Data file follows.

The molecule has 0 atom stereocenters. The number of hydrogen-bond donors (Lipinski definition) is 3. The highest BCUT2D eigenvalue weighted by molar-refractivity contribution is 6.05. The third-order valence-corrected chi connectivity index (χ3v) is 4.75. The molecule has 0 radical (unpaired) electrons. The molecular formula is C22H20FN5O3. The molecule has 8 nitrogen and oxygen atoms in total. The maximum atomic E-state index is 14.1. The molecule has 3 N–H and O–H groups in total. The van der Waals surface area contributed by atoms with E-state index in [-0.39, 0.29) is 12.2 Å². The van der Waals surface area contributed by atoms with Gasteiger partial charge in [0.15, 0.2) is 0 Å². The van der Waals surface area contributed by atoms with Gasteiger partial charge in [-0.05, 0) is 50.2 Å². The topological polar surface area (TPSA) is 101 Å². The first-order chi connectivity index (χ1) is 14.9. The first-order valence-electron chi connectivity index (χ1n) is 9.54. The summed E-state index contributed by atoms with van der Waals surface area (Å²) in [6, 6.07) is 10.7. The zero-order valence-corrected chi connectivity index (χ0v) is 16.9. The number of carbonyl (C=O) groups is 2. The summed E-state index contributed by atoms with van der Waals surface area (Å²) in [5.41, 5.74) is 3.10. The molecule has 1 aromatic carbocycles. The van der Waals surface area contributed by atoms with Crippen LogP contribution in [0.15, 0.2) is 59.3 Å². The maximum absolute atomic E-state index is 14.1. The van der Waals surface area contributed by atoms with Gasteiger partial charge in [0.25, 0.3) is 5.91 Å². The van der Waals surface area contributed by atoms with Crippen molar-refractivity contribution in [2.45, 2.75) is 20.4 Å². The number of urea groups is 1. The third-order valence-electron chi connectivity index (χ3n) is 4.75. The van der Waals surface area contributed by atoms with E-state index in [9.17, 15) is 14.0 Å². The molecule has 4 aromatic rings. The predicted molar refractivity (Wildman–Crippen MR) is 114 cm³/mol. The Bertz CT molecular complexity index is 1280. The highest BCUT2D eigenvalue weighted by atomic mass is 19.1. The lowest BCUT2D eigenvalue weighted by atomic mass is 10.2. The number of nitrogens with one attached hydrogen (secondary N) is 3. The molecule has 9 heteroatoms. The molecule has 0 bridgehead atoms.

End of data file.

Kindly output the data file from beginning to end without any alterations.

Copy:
The molecule has 0 atom stereocenters. The number of hydrogen-bond donors (Lipinski definition) is 3. The highest BCUT2D eigenvalue weighted by molar-refractivity contribution is 6.05. The third-order valence-corrected chi connectivity index (χ3v) is 4.75. The molecule has 0 radical (unpaired) electrons. The molecular formula is C22H20FN5O3. The molecule has 8 nitrogen and oxygen atoms in total. The maximum atomic E-state index is 14.1. The molecule has 3 N–H and O–H groups in total. The van der Waals surface area contributed by atoms with E-state index in [-0.39, 0.29) is 12.2 Å². The van der Waals surface area contributed by atoms with Gasteiger partial charge in [0.15, 0.2) is 0 Å². The van der Waals surface area contributed by atoms with Gasteiger partial charge in [-0.05, 0) is 50.2 Å². The topological polar surface area (TPSA) is 101 Å². The first-order chi connectivity index (χ1) is 14.9. The first-order valence-electron chi connectivity index (χ1n) is 9.54. The summed E-state index contributed by atoms with van der Waals surface area (Å²) in [6, 6.07) is 10.7. The zero-order valence-corrected chi connectivity index (χ0v) is 16.9. The number of carbonyl (C=O) groups is 2. The summed E-state index contributed by atoms with van der Waals surface area (Å²) in [5.41, 5.74) is 3.10. The molecule has 1 aromatic carbocycles. The van der Waals surface area contributed by atoms with Crippen LogP contribution in [0.15, 0.2) is 59.3 Å². The maximum absolute atomic E-state index is 14.1. The van der Waals surface area contributed by atoms with Gasteiger partial charge in [0.25, 0.3) is 5.91 Å². The van der Waals surface area contributed by atoms with Crippen molar-refractivity contribution in [2.45, 2.75) is 20.4 Å². The number of urea groups is 1. The third-order valence-electron chi connectivity index (χ3n) is 4.75. The van der Waals surface area contributed by atoms with E-state index in [9.17, 15) is 14.0 Å². The molecule has 4 aromatic rings. The predicted molar refractivity (Wildman–Crippen MR) is 114 cm³/mol. The Bertz CT molecular complexity index is 1280. The highest BCUT2D eigenvalue weighted by atomic mass is 19.1. The lowest BCUT2D eigenvalue weighted by atomic mass is 10.2. The number of nitrogens with one attached hydrogen (secondary N) is 3. The molecule has 9 heteroatoms. The molecule has 0 bridgehead atoms.